How do you feel about the economy today? A little worse, maybe, than you did two weeks ago? But a lot better than you did in March? Things feel better to me too, but I can’t explain exactly why. It might be because for most of last fall, I walked around in an apocalyptic trance, and you can’t keep that up forever. I was bewildered by the breadth and intensity of the financial crisis. Among other odd behavior, I convinced myself that if I learned everything there is to know about things like credit-default swaps and “Pick a Pay” Option ARMS, I could defend myself against a dysfunctional future.
I crawled out of bed in the morning and checked the futures on Bloomberg. I read stories about Australian consumer confidence (going down!) and German business confidence (going down!). I stayed up late reading forecasts, mesmerized by the most severe points of view: Nouriel Roubini, the NYU professor hailed as a prophet for braving unpopularity and predicting the collapse years before it happened; Paul Krugman, the Times columnist who went from ritualistically bashing Bush to ritualistically bashing Obama’s bailouts; and cranks who believe the massive leveraging of the American economy will end in the obliteration of civil society. It was just pessimism porn, but I couldn’t get enough of it.
Then, suddenly, in late March, the clouds began to part. The stock market was up, spring was in the air, and I wasn’t overhearing quite as many of those anxious conversations in restaurants about the end times. Even my favorite doomsayers lightened up a bit. Roubini modified his most-dire predictions, calling the chances of a global depression slim. At a conference in Abu Dhabi, Krugman endorsed the new consensus that “the worst is behind us.” Though it’s been subjected to ample rebuttal, as well as ridicule, Federal Reserve chairman Benjamin Bernanke’s declaration in March that he detected “green shoots” of growth in the economy did help turn the tide of negativity. Now observers skim the good news off the surface of the bad: “smaller minus signs,” a “not-so-awful report,” jobless claims showing a “decelerating pace of decline,” corporate earnings “exceeding reduced expectations,” a real-estate market exhibiting “a lessening of adverse adjustment in value,” a world economy at “an inflection point.” The stock-market trough in March became enshrined as “the buying opportunity of a lifetime.” On CNBC, Larry Kudlow put it in terms his viewers could understand: “I’m just an outright bullish humanoid.”
My hysteria had dissipated as well, but I couldn’t fully embrace the religion of recovery. After all, the shops I pass on my way to work seem no busier than they were in November, and many have closed; friends are still losing jobs, to say nothing of the horrifying national jobless statistics; and I get creeped out by all the condo towers still under construction, the toxic assets of tomorrow. The news is often baffling. When the Treasury Department’s “stress tests” revealed that Bank of America needed to raise $34 billion, I was amazed to see the stock soar. I e-mailed a friend who trades distressed securities and asked him to explain it. “Defies the imagination,” he wrote back. “Funny thing is, we think the hole is at least twice that much.”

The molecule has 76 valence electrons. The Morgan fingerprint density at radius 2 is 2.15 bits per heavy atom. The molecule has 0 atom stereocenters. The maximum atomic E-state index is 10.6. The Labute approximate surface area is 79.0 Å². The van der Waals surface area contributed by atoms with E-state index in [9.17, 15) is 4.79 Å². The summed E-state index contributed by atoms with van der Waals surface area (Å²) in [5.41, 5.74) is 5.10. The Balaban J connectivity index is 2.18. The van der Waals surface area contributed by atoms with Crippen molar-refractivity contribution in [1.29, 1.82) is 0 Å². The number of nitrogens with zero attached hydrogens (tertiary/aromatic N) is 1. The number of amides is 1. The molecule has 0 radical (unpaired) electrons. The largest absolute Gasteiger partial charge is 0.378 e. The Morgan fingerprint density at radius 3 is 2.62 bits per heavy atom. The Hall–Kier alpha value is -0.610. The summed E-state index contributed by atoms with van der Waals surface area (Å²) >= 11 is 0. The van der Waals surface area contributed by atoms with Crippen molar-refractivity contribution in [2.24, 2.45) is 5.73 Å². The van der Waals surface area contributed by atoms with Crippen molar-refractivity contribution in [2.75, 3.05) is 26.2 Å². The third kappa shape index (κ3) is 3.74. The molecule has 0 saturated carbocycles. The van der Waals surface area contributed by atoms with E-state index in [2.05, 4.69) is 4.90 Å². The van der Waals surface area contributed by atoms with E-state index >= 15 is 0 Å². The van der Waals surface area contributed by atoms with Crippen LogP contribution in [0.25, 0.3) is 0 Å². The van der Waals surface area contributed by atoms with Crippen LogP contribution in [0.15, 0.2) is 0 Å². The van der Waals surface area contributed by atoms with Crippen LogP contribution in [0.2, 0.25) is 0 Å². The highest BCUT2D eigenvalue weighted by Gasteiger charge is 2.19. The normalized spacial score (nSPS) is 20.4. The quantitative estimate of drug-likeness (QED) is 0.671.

Just as troubling as all this bad economic news is the immense uncertainty that comes with it. Are we in a recovery or aren’t we? And what does that mean anyway? I went in search of an informed outlook I could believe in, talking to as many forecasters as I could, and zeroing in on four who have a demonstrated track record of getting things right and not merely indulging in the fashionable positions of the moment. Perhaps I shouldn’t have been surprised that they didn’t agree on much.
The Recovery Is at Hand!
Robert Gordon is no doofus optimist. In fact, the 68-year-old economics professor at Northwestern University says he used to be known as the school’s “house pessimist.” As the real-estate bubble developed, he warned his students that Americans could not indefinitely fund their lives by withdrawing equity from their homes. By 2007, he had grown so nervous about the trajectory of the economy, he says, that he removed his retirement savings from the stock market.
But lately, he’s been buying stocks. Recovery, he believes, is well on its way, a view that reflects what has become the mainstream consensus and spurred many investors to pour money back into the stock market. But it’s particularly significant coming from Gordon, who sits on the National Bureau of Economic Research’s business-cycle dating committee, which will eventually decide when this recession formally comes to an end.